As custodian/steward of research data, the Principal Investigator (PI) bears primary responsibility for the collection, retention, and (when appropriate) archiving of Research Data and Materials. This includes the selection of an appropriate method of storing Research Data and Materials, and identification of records related to the research process that should be retained to enable complete responses to questions about accuracy, authenticity, primacy, and compliance with laws and regulations governing the conduct of research. The PI is responsible for educating all participants in the research project of their obligations regarding Research Data and Materials (OMB Circular A-110, Sec. 53 at http://www.whitehouse.gov/omb/circulars_a110) related to the Research Data. The PI should also consult with University resources regarding the development of any contingency plans for data storage in the event of unforeseen events. Particularly for long-term or longitudinal research projects, the PI should establish procedures for the protection of essential records in all forms (electronic and hardcopy) in the event of a natural disaster or other emergency.

Research Data and Materials must be maintained for the periods required by law, University policy, and sponsored agreement terms. Research data should be retained as long as is necessary to:

  1. Meet any statutory or regulatory obligations (records legislation, funding agency guidelines, and contractual arrangements with research partners);
  2. Meet the current needs of researchers;
  3. Meet the future needs of researchers where these can reasonably be anticipated;
  4. Resolve any charges of misconduct or litigation; and
  5. Satisfy expectations of the University in documenting research activity.
  6. Meet needs related to disclosures, patents, and other intellectual property matters.

Research Data and Materials shall be retained for a minimum of five years after the final project is closed out, unless a longer retention period is indicated by the funding source or other relevant agreements. It is important to note that retention periods differ by agency and by type and scope of project (e.g., clinical trials have specific regulations regarding retention periods). It is the PI’s responsibility to determine and plan for the appropriate retention period at the outset of the study. Primary data should be retained whenever possible. It is important to note that, unless otherwise specified by a funding agency or by contractual terms, there are no limits on the maximum amount of time that data can be retained, as long as appropriate standards for data management and security can be maintained.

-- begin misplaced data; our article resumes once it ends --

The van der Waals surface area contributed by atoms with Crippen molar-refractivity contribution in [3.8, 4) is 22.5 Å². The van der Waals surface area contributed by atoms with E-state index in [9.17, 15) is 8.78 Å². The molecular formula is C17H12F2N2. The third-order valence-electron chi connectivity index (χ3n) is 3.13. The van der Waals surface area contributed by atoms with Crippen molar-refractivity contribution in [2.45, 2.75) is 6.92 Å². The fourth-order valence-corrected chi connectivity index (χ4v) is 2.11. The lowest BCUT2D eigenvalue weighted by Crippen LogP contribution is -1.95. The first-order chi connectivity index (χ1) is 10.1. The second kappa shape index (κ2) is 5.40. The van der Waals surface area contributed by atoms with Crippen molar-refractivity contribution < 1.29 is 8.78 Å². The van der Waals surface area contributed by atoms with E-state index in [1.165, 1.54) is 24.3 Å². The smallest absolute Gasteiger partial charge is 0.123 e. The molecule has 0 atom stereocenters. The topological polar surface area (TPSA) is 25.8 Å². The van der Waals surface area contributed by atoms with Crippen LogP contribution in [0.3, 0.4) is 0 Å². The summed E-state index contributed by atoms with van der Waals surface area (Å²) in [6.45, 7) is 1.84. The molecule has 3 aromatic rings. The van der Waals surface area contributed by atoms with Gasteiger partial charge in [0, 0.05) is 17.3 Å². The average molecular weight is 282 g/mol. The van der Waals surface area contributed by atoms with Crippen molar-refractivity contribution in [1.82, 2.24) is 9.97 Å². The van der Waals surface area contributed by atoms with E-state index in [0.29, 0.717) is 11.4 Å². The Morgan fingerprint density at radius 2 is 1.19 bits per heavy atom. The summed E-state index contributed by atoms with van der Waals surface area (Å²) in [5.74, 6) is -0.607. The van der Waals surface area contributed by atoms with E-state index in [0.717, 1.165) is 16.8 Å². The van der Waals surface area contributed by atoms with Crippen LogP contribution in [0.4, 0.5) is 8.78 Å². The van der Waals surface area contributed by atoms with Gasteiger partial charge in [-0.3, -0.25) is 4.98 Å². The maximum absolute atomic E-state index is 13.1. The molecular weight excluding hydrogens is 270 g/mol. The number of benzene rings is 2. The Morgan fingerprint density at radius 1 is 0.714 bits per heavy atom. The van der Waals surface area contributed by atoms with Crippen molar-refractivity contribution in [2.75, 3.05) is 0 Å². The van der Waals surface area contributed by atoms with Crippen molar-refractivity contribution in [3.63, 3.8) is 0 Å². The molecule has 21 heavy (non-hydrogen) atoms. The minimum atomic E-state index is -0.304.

There are situations where long-term archival of Research Data and Materials may be needed. Some funding agencies require that a copy of research data is made publically accessible in de-identified form; these requirements are specified in the sponsor agreement and should be planned for accordingly. In the absence of such a requirement, there are circumstances when research data may have lasting research value for the research community and broader audiences, and should be archived to allow for continued use. The decision to archive data when it is not mandated by University policy (e.g., Final Reports must be archived within three years), the funding agency or sponsor rests with the PI, and should be made in accordance with specifications about data access and use stipulated in participant consent forms, data management plans, and other appropriate agreements. Circumstances under which consideration of longer-term or permanent retention of research data are recommended include where the outcomes of the research: 1) are or may become of high public interest or contention or 2) have substantially shifted the paradigm for the field of inquiry. If Research Data and Materials have resulted in the identification, registration, or use of intellectual property (e.g., supports a patent application), the Office of Innovation Commercialization should be consulted about best practices for data retention.